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Djibouti carries out mass immunization to protect children against polio, amid outbreaks in the Horn of Africa

5 December 2018 – Early analysis of campaign data points to a successful vaccination round in a polio-free country at risk of possible importation.
In the last week of October, Djibouti’s Ministry of Health, working with WHO, UNICEF and other partners, successfully carried out the country’s first polio National Immunization Days (NIDs) since 2015.
While Djibouti has not had a case of polio since 1999, the recent outbreak of polio in neighbouring countries in the Horn of Africa, and the low levels of routine immunization coverage in some areas in the country, are indications that Djibouti is still at risk if poliovirus spreads through population movements. Other countries in the Horn of Africa are already cooperating to control the existing outbreak and to reduce the risk of spread, and given that Djibouti is on a major migration route in the Horn of Africa, it makes a lot of sense for Djibouti to join this coordinated response…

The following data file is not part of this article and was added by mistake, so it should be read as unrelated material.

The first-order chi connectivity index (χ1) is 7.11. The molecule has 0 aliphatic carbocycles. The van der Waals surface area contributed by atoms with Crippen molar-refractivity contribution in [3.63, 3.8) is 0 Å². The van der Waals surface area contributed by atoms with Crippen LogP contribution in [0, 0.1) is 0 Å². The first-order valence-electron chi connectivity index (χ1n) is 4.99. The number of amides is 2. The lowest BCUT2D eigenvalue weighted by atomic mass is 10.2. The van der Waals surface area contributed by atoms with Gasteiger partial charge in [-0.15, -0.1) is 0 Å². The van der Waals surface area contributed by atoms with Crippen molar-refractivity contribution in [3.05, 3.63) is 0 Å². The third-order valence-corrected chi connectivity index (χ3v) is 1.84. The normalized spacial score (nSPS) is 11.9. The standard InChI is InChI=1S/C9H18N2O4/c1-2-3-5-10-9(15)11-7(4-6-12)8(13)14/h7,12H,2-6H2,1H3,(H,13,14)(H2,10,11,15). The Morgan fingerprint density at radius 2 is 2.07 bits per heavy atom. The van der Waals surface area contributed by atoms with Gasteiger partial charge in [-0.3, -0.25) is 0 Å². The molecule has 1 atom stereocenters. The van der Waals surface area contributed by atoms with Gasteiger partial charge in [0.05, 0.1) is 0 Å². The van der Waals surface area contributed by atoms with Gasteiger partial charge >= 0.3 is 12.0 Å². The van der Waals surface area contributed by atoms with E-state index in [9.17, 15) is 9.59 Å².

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Countries of the Americas seek to strengthen measures to keep the Region free of polio and move towards global eradication (12/05/2018)
PAHO convenes strategic partners and 140 public health professionals from 22 countries in the Region, in Guatemala this week. If polio is not eradicated there could be up 200,000 new cases worldwide each year within ten years.

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Global Polio Eradication Initiative – Certification of poliovirus eradication
November 2018 :: Statement
Global Commission for the Certification of Poliomyelitis Eradication (GCC) reviews criteria for certification
Attaining and sustaining a world free from all polioviruses
On 29-31 October 2018, the Global Commission for Certification of Poliomyelitis Eradication (GCC) met to review the criteria that will need to be met to achieve global certification of wild poliovirus (WPV) eradication.